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Arsenopyrite Individual Crystals

The Mineral arsenopyrite

Arsenopyrite is the most prevalent mineral containing the element arsenic. It forms very distinct crystals which can be large and beautifully formed, and it is a popular collectors mineral. It sometimes tarnishes and forms an iridescent layer.
Chemical Formula FeAsS
Composition Iron arsenic sulfide, sometimes with some cobalt
Variable Formula (Fe,Co)AsS
Color Silver-white to steel-gray. Tarnishes dark gray, but occasionally also an iridescent pink and yellow.
Streak Grayish-black
Hardness 5.5 - 6.5
Crystal System Monoclinic
3D Crystal Atlas
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Crystal Forms
and Aggregates
Arsenopyrite was previously thought to crystallize in the orthorhombic system, but recent analysis has proved it to be monoclinic. It occurs as distinct prismatic crystals, which are often twinned and striated and triangular in shape. Twins may form interesting crosses and stars. Also occurs as elongated crystals, columnar, grainy, massive, as veins, and in compact crystal groups.
Transparency Opaque
Specific Gravity 5.9 - 6.2
Luster Metallic
Cleavage 2,1 - prismatic
Fracture Uneven
Tenacity Brittle
Other ID Marks 1) Gives off a garlic odor when struck or heated.
2) Triboluminescent.
Complex Tests Dissolves in nitric acid
In Group Sulfides; Simple Sulfides
Striking Features Crystal habits, gives off garlic odor when struck
Environment High temperature ore veins, pegmatites, and contact metamorphic rocks. Rarely in igneous basalt rocks.
Rock Type Igneous, Sedimentary, Metamorphic
Popularity (1-4) 2
Prevalence (1-3) 2
Demand (1-3) 1

Arsenopyrite ON EBAY
Arsenical Pyrites

 -  Cobaltrich variety of Arsenopyrite, in which the cobalt may replace as much as 12 percent of the iron. Found in Franconia, New Hampshire.
 -  Mineral almost identical to Arsenopyrite, but contains antimony in place of the arsenic. Its chemical formula is FeSbS. Gudmundite is very similar in physical properties to Arsenopyrite, and is sometimes wrongly classified as a variety of it, when in fact it is scientifically a separate mineral species. It is found in Gudmundstorp, Sala, Sweden and in Ilimaussaq, Greenland.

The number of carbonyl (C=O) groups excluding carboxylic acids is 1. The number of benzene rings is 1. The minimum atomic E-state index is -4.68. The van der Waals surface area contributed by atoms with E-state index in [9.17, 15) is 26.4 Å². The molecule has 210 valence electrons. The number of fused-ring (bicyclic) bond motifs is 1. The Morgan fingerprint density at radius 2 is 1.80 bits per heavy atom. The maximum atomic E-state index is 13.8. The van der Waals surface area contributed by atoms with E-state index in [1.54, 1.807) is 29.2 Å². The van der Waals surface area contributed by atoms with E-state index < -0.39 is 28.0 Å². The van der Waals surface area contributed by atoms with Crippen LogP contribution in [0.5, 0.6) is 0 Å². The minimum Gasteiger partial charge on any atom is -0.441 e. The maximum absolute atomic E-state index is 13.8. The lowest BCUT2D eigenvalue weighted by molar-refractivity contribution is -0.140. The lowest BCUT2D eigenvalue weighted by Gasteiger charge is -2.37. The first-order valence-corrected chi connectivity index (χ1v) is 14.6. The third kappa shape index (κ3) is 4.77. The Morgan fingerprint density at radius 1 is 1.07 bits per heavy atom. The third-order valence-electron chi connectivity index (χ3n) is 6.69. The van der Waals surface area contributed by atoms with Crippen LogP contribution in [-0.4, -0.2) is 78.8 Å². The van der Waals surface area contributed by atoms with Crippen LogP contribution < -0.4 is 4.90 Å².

Arsenopyrite is a major ore of the element arsenic. It is also a minor ore of gold, being that it contains traces of gold in some localities.

Some of the best examples of Arsenopyrite are from Panasqueira, Portugal; and the Yaogangxian Mine, Hunan Province, China. Excellent crystals also come from the Huanggang Mine, Inner Mongolia, China; the Obira Mine on Kyushu Island, Japan; Freiberg, Saxony, Germany; the Cornwall area, England; Trepca, Kosovo (former Yugoslavia); Potosi, Bolivia; the Pachapaqui District, Ancash Dept., Peru.

Fine Arsenopyrite has also come from Mexico in several important localities, specifically Santa Eulalia, Chihuahua; and Concepcion del Oro, Zacatecas. In Canada, it occurs in Cobalt, Timiskaming District, Ontario and in the Nickel Plate Mine, British Columbia.

In the U.S., localities include Mount Mica, Oxford Co., Maine; Roxbury, Litchfield Co., Connecticut; Lewis, Essex Co., New York; Franklin, Sussex Co., New Jersey; Leadville, Lake Co., Colorado; and the Cleveland mine, Stevens Co., Washington. Fine specimens were once found Carmel, Putnam Co., New York. The cobalt-rich variety, Danaite, comes from Franconia, Grafton Co., New Hampshire.

Quartz, Pyrite, Chalcopyrite, Pyrrhotite, Gold, Silver, Siderite, Garnet, Muscovite, Orthoclase

Pyrite, Marcasite, and Pyrrhotite - Occur in different crystals, more yellow in color.
Loellingite - Very hard to distinguish, but lacks the sulfur attributes of Arsenopyrite .
Cobaltite - Occurs in different crystals.

arsenopyrite PHOTOS
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